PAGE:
The rapid process of socio-spatial reorganization of the region results in the formation of conflicting territorial arrangements in which urban patterns with appropriate infrastructure and services live next to spaces marked by housing informality and precarious urban infrastructure1. This demand a high adaptive and analytical capacity from local control programs regarding the ongoing changes in the epidemiological situation of the disease.

The importance of socioeconomic factors related to the process of reproduction of tuberculosis in intra-urban agglomerations is known5,15,19. Nevertheless, little progress has been made in the discussion of socio-spatial patterns related to the evolution of the disease in contexts under intense transformation, as in Itaboraí. This study has aimed to analyze the relationship between the occurrence of tuberculosis and different socioeconomic dimensions linked to the living conditions of an endemic city undergoing a process of transformation of its urban space.

METHODS

This is an ecological study, whose analysis units were the seventy-nine neighborhoods of Itaboraí. The city is located in the region Leste Fluminense, 46 km from the city of Rio de Janeiro. The association between the incidence of tuberculosis from 2006 to 2011 and the socioeconomic indicators related to the neighborhoods of the city were analyzed by generalized linear models.

Historically, Itaboraí is characterized by its importance in the economic dynamics of the region in which it is inserted. In the colonial period, it was considered the main trading post of the sugar production of Eastern Baixada da Guanabara, a place of convergence of herdsmen transporting the sugar and coffee production from neighboring regions to the city of Rio de Janeirod. Currently, it has strategic importance for the economic development of the State of Rio de Janeiro and even Brazil, as it hosts the largest petrochemical industrial complex of Latin America. With the beginning of the implementation of the Petrochemical Complex of Rio de Janeiro (COMPERJ) in 2008, the city started experiencing a significant transformation of its urban space. Economic activities proliferated, aimed at the service and real estate speculation sectors, with expectations of increased migratory flow after the implantation of downstream petroleum industries.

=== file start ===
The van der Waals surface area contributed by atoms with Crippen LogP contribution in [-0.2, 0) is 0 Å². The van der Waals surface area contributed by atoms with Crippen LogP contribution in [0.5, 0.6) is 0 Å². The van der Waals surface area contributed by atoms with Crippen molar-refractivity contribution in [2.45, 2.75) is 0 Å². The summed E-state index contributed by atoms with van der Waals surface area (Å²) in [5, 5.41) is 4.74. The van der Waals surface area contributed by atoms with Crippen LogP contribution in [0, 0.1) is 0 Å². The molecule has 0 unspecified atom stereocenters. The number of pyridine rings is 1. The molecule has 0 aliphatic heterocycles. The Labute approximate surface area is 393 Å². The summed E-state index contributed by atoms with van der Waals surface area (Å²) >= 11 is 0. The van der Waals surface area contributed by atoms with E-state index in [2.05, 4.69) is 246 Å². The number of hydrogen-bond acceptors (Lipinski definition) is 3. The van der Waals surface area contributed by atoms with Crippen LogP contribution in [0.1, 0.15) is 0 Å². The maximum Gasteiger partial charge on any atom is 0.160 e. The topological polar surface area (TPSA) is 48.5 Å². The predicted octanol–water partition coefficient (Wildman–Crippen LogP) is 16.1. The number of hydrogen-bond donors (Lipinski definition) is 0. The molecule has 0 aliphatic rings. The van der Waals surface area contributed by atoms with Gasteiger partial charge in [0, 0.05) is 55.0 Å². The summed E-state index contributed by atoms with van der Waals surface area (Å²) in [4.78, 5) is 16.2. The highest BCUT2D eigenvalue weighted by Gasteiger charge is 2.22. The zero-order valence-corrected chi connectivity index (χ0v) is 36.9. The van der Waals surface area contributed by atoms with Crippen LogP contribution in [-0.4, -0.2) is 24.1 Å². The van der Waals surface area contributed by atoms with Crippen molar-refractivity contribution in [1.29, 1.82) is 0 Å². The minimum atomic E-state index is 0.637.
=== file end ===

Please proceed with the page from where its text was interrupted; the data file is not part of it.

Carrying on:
Itaboraí had a census population of 218,000 inhabitants in 2010, with its Municipal Human Development Index (MHDI) being considered as intermediate (0.69), in addition to a monthly average income of R$1,860, and Gini index reflecting reasonable inequality of income distribution (0.48)e,f.